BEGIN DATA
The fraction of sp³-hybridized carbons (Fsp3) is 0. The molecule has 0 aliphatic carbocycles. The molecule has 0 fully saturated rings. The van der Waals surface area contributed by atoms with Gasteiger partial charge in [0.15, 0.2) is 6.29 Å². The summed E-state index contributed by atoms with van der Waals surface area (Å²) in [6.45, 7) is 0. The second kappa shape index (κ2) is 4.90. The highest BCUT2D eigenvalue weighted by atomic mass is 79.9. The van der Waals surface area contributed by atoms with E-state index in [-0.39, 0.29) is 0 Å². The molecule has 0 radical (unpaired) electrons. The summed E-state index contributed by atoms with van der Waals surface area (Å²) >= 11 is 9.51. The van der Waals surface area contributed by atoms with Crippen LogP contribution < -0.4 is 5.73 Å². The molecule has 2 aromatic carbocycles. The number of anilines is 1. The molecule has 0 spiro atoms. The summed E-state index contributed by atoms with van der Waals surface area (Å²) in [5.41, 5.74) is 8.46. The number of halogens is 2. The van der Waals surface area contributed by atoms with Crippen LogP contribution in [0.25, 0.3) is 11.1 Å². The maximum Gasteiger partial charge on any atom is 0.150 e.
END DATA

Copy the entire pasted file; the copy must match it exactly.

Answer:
The fraction of sp³-hybridized carbons (Fsp3) is 0. The molecule has 0 aliphatic carbocycles. The molecule has 0 fully saturated rings. The van der Waals surface area contributed by atoms with Gasteiger partial charge in [0.15, 0.2) is 6.29 Å². The summed E-state index contributed by atoms with van der Waals surface area (Å²) in [6.45, 7) is 0. The second kappa shape index (κ2) is 4.90. The highest BCUT2D eigenvalue weighted by atomic mass is 79.9. The van der Waals surface area contributed by atoms with E-state index in [-0.39, 0.29) is 0 Å². The molecule has 0 radical (unpaired) electrons. The summed E-state index contributed by atoms with van der Waals surface area (Å²) >= 11 is 9.51. The van der Waals surface area contributed by atoms with Crippen LogP contribution < -0.4 is 5.73 Å². The molecule has 2 aromatic carbocycles. The number of anilines is 1. The molecule has 0 spiro atoms. The summed E-state index contributed by atoms with van der Waals surface area (Å²) in [5.41, 5.74) is 8.46. The number of halogens is 2. The van der Waals surface area contributed by atoms with Crippen LogP contribution in [0.25, 0.3) is 11.1 Å². The maximum Gasteiger partial charge on any atom is 0.150 e.